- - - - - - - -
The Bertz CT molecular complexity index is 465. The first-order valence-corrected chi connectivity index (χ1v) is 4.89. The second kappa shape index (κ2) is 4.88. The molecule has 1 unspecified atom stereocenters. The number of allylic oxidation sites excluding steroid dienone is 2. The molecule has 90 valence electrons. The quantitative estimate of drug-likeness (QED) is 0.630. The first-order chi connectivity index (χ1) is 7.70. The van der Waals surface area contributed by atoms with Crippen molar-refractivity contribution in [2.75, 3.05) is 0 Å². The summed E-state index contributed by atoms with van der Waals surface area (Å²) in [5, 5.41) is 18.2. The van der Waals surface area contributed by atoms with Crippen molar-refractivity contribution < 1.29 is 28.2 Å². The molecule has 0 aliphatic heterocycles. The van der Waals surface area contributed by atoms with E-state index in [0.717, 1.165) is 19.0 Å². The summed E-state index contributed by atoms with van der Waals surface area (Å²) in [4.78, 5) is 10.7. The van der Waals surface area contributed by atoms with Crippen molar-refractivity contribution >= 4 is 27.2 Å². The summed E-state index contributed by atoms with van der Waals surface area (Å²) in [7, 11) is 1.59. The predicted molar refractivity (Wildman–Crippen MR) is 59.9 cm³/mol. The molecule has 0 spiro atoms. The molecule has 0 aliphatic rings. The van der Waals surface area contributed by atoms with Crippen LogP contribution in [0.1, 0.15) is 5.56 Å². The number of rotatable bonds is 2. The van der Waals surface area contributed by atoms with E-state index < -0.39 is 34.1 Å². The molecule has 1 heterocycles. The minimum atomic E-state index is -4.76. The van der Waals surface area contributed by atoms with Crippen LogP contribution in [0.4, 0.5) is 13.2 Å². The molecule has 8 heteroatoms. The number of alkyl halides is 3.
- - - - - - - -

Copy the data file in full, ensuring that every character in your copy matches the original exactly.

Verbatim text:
The Bertz CT molecular complexity index is 465. The first-order valence-corrected chi connectivity index (χ1v) is 4.89. The second kappa shape index (κ2) is 4.88. The molecule has 1 unspecified atom stereocenters. The number of allylic oxidation sites excluding steroid dienone is 2. The molecule has 90 valence electrons. The quantitative estimate of drug-likeness (QED) is 0.630. The first-order chi connectivity index (χ1) is 7.70. The van der Waals surface area contributed by atoms with Crippen molar-refractivity contribution in [2.75, 3.05) is 0 Å². The summed E-state index contributed by atoms with van der Waals surface area (Å²) in [5, 5.41) is 18.2. The van der Waals surface area contributed by atoms with Crippen molar-refractivity contribution < 1.29 is 28.2 Å². The molecule has 0 aliphatic heterocycles. The van der Waals surface area contributed by atoms with E-state index in [0.717, 1.165) is 19.0 Å². The summed E-state index contributed by atoms with van der Waals surface area (Å²) in [4.78, 5) is 10.7. The van der Waals surface area contributed by atoms with Crippen molar-refractivity contribution >= 4 is 27.2 Å². The summed E-state index contributed by atoms with van der Waals surface area (Å²) in [7, 11) is 1.59. The predicted molar refractivity (Wildman–Crippen MR) is 59.9 cm³/mol. The molecule has 0 spiro atoms. The molecule has 0 aliphatic rings. The van der Waals surface area contributed by atoms with Crippen LogP contribution in [0.1, 0.15) is 5.56 Å². The number of rotatable bonds is 2. The van der Waals surface area contributed by atoms with E-state index < -0.39 is 34.1 Å². The molecule has 1 heterocycles. The minimum atomic E-state index is -4.76. The van der Waals surface area contributed by atoms with Crippen LogP contribution in [0.4, 0.5) is 13.2 Å². The molecule has 8 heteroatoms. The number of alkyl halides is 3.